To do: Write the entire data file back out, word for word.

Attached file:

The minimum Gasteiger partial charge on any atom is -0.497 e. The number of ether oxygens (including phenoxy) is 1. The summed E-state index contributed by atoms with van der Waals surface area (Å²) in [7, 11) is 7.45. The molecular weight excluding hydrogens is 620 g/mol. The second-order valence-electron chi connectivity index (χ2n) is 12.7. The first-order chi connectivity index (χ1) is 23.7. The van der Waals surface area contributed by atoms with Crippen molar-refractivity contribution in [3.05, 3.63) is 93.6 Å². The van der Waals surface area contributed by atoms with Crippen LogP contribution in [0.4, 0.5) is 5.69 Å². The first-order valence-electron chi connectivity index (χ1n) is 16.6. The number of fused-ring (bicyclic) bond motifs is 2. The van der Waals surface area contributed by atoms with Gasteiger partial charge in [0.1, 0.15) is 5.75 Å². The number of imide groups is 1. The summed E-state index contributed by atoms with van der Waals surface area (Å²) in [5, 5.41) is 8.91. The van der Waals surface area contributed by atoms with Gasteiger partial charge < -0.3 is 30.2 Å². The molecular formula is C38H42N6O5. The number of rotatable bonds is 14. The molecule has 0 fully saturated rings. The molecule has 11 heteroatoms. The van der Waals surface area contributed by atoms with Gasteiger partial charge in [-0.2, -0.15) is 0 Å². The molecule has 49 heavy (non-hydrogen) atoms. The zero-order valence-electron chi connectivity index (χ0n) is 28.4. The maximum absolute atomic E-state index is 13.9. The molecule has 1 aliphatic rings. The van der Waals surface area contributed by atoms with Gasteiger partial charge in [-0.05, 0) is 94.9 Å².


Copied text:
The minimum Gasteiger partial charge on any atom is -0.497 e. The number of ether oxygens (including phenoxy) is 1. The summed E-state index contributed by atoms with van der Waals surface area (Å²) in [7, 11) is 7.45. The molecular weight excluding hydrogens is 620 g/mol. The second-order valence-electron chi connectivity index (χ2n) is 12.7. The first-order chi connectivity index (χ1) is 23.7. The van der Waals surface area contributed by atoms with Crippen molar-refractivity contribution in [3.05, 3.63) is 93.6 Å². The van der Waals surface area contributed by atoms with Crippen LogP contribution in [0.4, 0.5) is 5.69 Å². The first-order valence-electron chi connectivity index (χ1n) is 16.6. The number of fused-ring (bicyclic) bond motifs is 2. The van der Waals surface area contributed by atoms with Gasteiger partial charge in [0.1, 0.15) is 5.75 Å². The number of imide groups is 1. The summed E-state index contributed by atoms with van der Waals surface area (Å²) in [5, 5.41) is 8.91. The van der Waals surface area contributed by atoms with Gasteiger partial charge < -0.3 is 30.2 Å². The molecular formula is C38H42N6O5. The number of rotatable bonds is 14. The molecule has 0 fully saturated rings. The molecule has 11 heteroatoms. The van der Waals surface area contributed by atoms with Gasteiger partial charge in [-0.2, -0.15) is 0 Å². The molecule has 49 heavy (non-hydrogen) atoms. The zero-order valence-electron chi connectivity index (χ0n) is 28.4. The maximum absolute atomic E-state index is 13.9. The molecule has 1 aliphatic rings. The van der Waals surface area contributed by atoms with Gasteiger partial charge in [-0.05, 0) is 94.9 Å².